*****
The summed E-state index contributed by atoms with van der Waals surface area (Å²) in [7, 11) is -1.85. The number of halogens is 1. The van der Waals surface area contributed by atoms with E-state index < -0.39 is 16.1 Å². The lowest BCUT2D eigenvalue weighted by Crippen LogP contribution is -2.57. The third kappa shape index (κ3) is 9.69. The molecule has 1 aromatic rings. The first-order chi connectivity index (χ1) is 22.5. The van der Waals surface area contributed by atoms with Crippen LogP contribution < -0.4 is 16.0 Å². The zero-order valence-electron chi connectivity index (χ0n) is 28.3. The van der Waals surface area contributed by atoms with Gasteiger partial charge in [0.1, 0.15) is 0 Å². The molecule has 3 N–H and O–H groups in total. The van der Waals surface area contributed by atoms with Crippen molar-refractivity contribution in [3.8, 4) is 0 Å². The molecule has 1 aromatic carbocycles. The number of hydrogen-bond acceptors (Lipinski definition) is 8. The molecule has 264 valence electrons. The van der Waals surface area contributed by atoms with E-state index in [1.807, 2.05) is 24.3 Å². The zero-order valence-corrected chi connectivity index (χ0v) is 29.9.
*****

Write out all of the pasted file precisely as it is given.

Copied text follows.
The summed E-state index contributed by atoms with van der Waals surface area (Å²) in [7, 11) is -1.85. The number of halogens is 1. The van der Waals surface area contributed by atoms with E-state index < -0.39 is 16.1 Å². The lowest BCUT2D eigenvalue weighted by Crippen LogP contribution is -2.57. The third kappa shape index (κ3) is 9.69. The molecule has 1 aromatic rings. The first-order chi connectivity index (χ1) is 22.5. The van der Waals surface area contributed by atoms with Crippen LogP contribution < -0.4 is 16.0 Å². The zero-order valence-electron chi connectivity index (χ0n) is 28.3. The van der Waals surface area contributed by atoms with Gasteiger partial charge in [0.1, 0.15) is 0 Å². The molecule has 3 N–H and O–H groups in total. The van der Waals surface area contributed by atoms with Crippen molar-refractivity contribution in [3.8, 4) is 0 Å². The molecule has 1 aromatic carbocycles. The number of hydrogen-bond acceptors (Lipinski definition) is 8. The molecule has 264 valence electrons. The van der Waals surface area contributed by atoms with E-state index in [1.807, 2.05) is 24.3 Å². The zero-order valence-corrected chi connectivity index (χ0v) is 29.9.